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University Library, University of Illinois at Urbana-Champaign

Film Culture: Interpretation and Theories: Film Noir: Home

A library guide to American film noir from 1942-1958 including relevant encyclopedias, indexes, journals, books, film clips and more!

Top Ten Web Sources for Film Noir

Top free sources for film noir on the internet. In no particular order....

An Introduction to this Lib Guide

Welcome to my Lib-Guide for Film Cultures: Interpretation and Theories of Film Noir, an upper-division undergraduate course, at the University of Illinois Urbana Champaign. 

This page is an introductory resource to supplement your readings and understanding of film noir in Communication 321 Film Cultures: Film Noir. It will also to help you with the two papers assigned for this class.

This guide is a destination where you can see video clips of classical noir, recent reviews that tie classical noir into today's headlines, explore material noir culture in the poster section, learn about user generated noir fan cites on the web, and learn library of congress subject headings and how to do a Boolean search to find what your looking for. In addition to general sources for film noir, I focus on gender, sexuality, and crime explored in your course, but you can also explore film music, or the fiction of noir on your own using my search tools!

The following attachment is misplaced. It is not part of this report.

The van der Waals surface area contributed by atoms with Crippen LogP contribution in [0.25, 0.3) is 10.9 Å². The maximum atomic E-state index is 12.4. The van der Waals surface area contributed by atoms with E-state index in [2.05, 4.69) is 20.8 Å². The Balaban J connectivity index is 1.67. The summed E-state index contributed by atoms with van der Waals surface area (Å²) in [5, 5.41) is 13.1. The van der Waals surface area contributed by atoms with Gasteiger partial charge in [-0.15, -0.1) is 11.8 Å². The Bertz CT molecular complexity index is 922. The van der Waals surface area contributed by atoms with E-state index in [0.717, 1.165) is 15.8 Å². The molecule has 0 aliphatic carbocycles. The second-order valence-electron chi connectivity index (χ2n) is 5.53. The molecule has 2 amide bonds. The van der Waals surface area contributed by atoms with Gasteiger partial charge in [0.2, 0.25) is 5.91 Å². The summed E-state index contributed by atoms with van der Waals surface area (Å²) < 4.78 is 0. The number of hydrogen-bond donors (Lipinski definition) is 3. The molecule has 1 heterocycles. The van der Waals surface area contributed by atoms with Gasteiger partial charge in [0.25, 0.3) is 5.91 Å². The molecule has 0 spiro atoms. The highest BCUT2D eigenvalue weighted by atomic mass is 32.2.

An introduction to the course from Professor Pat Gill's syllabus:


This course will examine a certain category of film, from its inception to recent imitations and reworkings. Although class discussions will involve discussions of other (types of) film, our screenings will be only of those films classified as film noir. Certain American films made between 1942 and 1958 reflected what some critics thought to be a darkly pessimistic postwar mood. Almost always set in a violent and corrupt urban landscape, the films featured a worldly, disillusioned hero who was both a part of and at odds with this degenerate universe. Often the hero's unspoken principles were challenged by a seductive, morally ambiguous woman, a femme fatale who made apparent the impossibility of the hero's efforts to reconcile his desire with his self-conception. By looking at exemplary selections of this genre, the class will examine the general themes of film noir, assessing the historical significance of the films as well as their attempts to come to terms with new, acute challenges to gender and social identities, challenges that were accompanied by a fading sense of ethical and moral compunction.




The Postman Always Rings Twice: Music Video

New user-generated music video of Postman Always Rings Twice 

Welcome to Film Noir

So you're a private detective. I didn't know they existed, except in books, or else they were greasy little men snooping around hotel corridors. My, you're a mess, aren't you? 

- Vivian to Marlow in The Big Sleep